Those who are in the game of quantum mechanics and quantum field theory also know that prodding quantum field theory for such matters will be different ball game altogether.

To compound the issue we need an approach to quantum field theory that is well known, or rather notorious, for its complexity - the axiomatic or constructive quantum field theory.

These are the issues that Edward Witten takes up in his latest posting on the arXiv on Pi day - March 14, 2018. It is called Notes on Some entanglement Properties of Quantum Field Theory. You need not rush to it immediately - it is 70 pages long.

It is preparatory and non-rigorous  document for the upcoming summer programme at the Institute of Advanced Studies at Princeton called Prospects in Theoretical Physics to be held in July 2018.

The original ideas are from different people like Borchers (163 pages),  Haag ( a book the Local Quantum Physics, 392 pages),  paper by Hollands and Sanders, called Entanglement Measures and Their Properties in Quantum Field Theory and finally another 161 pages long document by V.F.R. Jones called the van Neumann Algebras.

Witten's document has  seven Sections and an Appendix. After the Introduction the next Section is on the Reech-Schlieder Theorem. Witten is an excellent communicator, when he has the time to indulge in pedagogy, so even in case of daunting topics one can relax.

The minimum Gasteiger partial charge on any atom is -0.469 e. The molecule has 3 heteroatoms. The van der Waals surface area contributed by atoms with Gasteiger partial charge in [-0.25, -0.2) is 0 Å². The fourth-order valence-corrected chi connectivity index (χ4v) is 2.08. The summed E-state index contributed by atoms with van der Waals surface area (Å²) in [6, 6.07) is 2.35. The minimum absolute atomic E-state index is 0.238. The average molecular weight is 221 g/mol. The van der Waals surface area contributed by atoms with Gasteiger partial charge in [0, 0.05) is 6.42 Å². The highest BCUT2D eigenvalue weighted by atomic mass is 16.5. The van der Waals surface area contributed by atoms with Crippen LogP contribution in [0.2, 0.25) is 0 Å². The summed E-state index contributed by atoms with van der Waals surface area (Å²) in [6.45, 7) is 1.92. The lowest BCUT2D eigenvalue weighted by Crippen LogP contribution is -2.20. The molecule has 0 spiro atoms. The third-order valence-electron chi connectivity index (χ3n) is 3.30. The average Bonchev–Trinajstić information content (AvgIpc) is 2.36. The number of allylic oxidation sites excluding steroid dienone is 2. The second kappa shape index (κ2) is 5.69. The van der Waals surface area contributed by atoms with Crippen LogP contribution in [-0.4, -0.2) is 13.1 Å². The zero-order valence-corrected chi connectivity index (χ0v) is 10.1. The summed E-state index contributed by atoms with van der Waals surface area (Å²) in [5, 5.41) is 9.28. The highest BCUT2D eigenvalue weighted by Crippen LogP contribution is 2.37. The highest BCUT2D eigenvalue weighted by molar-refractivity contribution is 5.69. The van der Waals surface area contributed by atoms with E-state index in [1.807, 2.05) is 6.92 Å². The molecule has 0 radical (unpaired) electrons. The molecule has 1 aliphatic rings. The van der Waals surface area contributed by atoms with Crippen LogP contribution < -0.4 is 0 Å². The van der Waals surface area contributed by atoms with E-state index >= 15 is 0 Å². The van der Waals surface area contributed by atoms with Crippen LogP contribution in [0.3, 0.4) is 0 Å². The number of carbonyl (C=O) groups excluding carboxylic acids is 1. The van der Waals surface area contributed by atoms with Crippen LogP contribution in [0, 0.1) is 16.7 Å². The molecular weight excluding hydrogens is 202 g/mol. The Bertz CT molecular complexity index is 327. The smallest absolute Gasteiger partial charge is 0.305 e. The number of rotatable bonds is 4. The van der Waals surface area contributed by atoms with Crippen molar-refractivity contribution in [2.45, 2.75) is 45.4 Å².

Section 3 is about Modular Operator and the Relative Entropy in Quantum field Theory. Section 4 is about Finite Dimensional Systems and Some Lessons.

Section 5 discusses a Fundamental Example while Section 6 is about Algebras with a Universal Divergence in the Entanglement Entropy.

The last section is about Factorized States and the Appendix about More Holomorphy.






Wednesday, February 7, 2018

India's Public Intellectuals

 Dhruv Jaishankar in Scroll.in

Amid the hectic Indian conference season – the Hindustan Times Leadership Summit in December, the Raisina Dialogue in January, and now the Jaipur Literature Festival – it is worth asking ourselves a simple question. Are we witnessing the dawn or the demise of the public intellectual?

 At one level, everyone with access to a smartphone and an active social media presence is a public intellectual today, or certainly acts like one. It has become easy to share one’s views with a large number of people on Facebook, Twitter, WhatsApp or any other social media platform.

 Paradoxically, we also seem to be witnessing the global decline of public intellectualism, as politics becomes more rancorous, the media becomes more clickbait-driven, and academia retreats further into the ivory tower. Moreover, subject matter expertise has become more specialised and siloed, so that we are today less likely to have the archetypal man (or woman) of letters – a Bertrand Russell, John Maynard Keynes, Virginia Woolf, or Michel Foucault.